The original charges against Hernández were based on questionable eyewitness evidence that appeared to be manufactured. Efforts by the defense attorney to question the reliability of this evidence were not taken into account during the initial stages of the case. He was actually denied an injunction because of two suspicious eyewitness accounts implicating him in the murder despite other testimonies that he was not present at the time of the crime. Only recently—on June 30 of this year—did a federal review judge decide that the evidence against Hernández was unreliable. This judge closed the evidence submission stage of the case, and the court has asked the State Attorney General’s Office for a recommendation on what should be done with the case, so now the power to decide what happens to Hernández is in the hands of the State Attorney General’s Office.
Amnesty International believes that authorities called for the arrest of Hernández and other OPIM members to stem their human rights work on behalf of the Me’phaa indigenous communities. It appears that the murder charges against Hernández were brought in reprisal for his legitimate activities promoting the rights of their community and exposing abuses by a local political boss (cacique) and local authorities. This is not surprising given the repeated harassment members of OPIM have faced from local authorities. They report being threatened, intimidated, attacked, and even murdered for their work.
A HUGE VICTORY for human rights happened this past Wednesday when the Senate passed H.R. 725, the Indian Arts and Crafts Amendment Act of 2010, which included the majority of the provisions in the Tribal Law and Order Act of 2009!
The Tribal Law and Order Act of 2009 is a historic, bi-partisan effort to tackle the complex jurisdictional maze that allows violent crime against Indigenous women, and in particular, sexual assault and violence against Native American and Alaska Native women, to go unpunished and unabated.
Championed by Senator Byron Dorgan (D-ND) in the Senate and Representative Stephanie Herseth-Sandlin (D-SD) in the House, the Tribal Law and Order Act represents an important step forward in combating violence against Native American women. Violence that is an ongoing violation of Native American and Alaska Native women’s most fundamental human rights and freedoms.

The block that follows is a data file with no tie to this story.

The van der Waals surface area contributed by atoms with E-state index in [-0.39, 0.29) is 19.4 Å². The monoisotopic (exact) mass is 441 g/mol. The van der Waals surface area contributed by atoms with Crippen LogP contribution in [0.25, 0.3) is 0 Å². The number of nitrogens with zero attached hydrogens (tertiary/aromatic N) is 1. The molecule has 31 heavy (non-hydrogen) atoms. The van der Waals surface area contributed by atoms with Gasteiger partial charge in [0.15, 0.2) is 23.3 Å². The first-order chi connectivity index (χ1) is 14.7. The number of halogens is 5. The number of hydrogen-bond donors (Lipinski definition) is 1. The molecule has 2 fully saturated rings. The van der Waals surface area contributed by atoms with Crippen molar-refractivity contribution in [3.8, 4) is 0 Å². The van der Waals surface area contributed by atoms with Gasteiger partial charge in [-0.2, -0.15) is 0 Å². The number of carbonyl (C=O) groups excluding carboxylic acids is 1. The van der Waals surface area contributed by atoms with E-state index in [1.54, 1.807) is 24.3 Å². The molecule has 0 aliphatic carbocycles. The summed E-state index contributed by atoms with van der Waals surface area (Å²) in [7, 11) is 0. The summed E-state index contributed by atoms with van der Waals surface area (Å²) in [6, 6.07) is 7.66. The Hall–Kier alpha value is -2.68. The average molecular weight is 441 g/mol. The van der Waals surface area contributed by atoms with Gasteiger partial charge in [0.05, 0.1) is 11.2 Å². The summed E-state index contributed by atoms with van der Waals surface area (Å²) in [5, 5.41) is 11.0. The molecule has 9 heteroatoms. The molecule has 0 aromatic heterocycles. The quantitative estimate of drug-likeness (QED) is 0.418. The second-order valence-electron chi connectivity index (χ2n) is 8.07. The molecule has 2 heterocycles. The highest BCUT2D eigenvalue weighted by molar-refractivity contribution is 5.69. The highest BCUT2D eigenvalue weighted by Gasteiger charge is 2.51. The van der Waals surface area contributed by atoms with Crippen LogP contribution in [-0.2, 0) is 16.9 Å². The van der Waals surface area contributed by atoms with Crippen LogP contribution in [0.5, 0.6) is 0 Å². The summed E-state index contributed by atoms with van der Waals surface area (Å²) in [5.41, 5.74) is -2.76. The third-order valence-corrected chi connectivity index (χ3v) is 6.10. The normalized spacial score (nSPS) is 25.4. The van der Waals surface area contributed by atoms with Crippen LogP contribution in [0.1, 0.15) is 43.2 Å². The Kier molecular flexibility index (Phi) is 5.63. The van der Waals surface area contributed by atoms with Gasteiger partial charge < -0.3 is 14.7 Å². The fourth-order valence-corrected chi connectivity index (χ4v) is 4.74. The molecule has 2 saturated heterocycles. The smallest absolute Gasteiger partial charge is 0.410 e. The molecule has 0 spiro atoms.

Amnesty International detailed this violence in our 2007 report entitled Maze of Injustice: The failure to protect Indigenous women from sexual violence in the USA. The report revealed shocking statistics of violence such as the fact that Native American and Alaska Native women are more than two and a half times more likely to be raped or sexually assaulted than women in the United States in general. The Tribal Law and Order Act of 2009 is in direct response to concerns raised by tribal leaders, tribal organizations, Native American and Alaska Native women and the AIUSA report, which helped bring widespread attention to the high rates of crimes on tribal lands and the obstacles that victims face in securing justice.
The Act will help abate the violence in Indigenous communities by clarifying the responsibilities of, and increasing coordination and communication among, federal, state, and tribal governments with respect to crimes committed in tribal communities. The bill also provides assistance to tribal governments by arming them with the necessary authority, resources, and information to address crimes committed on tribal land. In addition, it helps shed light on the elevated levels of violence in Indian Country by increasing the standardized collection and distribution of criminal data among all levels of government responsible for responding to and investigating crimes in tribal communities, including the data necessary to establish whether or not crimes are being prosecuted.
We only have until this Friday to get Peruvian president Alan García to sign a much-needed bill that will provide Peru’s indigenous peoples with their long-awaited right to consultation on laws that will affect them. We are excited that Peru’s Congress approved the Law on the Right of Indigenous People to Consultation, but without President García’s signature, the bill will have no effect.
Indigenous peoples in Peru have faced a lot of discrimination and unfair treatment over the years. The government has been criticized for neglecting the rights of indigenous peoples to land and resources, specifically through the passing of laws that exploit indigenous land without consulting the indigenous peoples who own it. If García approves the Law on Consultation, it will become much more difficult for the government to exploit indigenous peoples’ land.
Recently, Amnesty International was particularly concerned over the detention without substantiated evidence of Albert Pizango, an indigenous leader blamed for inciting violence between police and indigenous peoples last June, when a community in Bagua protested the adoption of laws that would exploit their natural resources. However, at the time of the violence, Alberto Pizango was in Lima, hundreds of kilometers away, and he had made it clear that he was not calling for violence, but rather asking the government to annul a series of laws which were being passed without the free, prior and informed consent of Indigenous people, as a first step to initiating a dialogue as equals. The violence led to the death of 33 people and the wounding of 200. Although Pizango has been released, the government has failed to pursue justice adequately in the case. Amnesty International will continue to pressure Peruvian authorities to end unfair treatment of indigenous peoples, which hopefully will stem the violence and tension between authorities and indigenous peoples.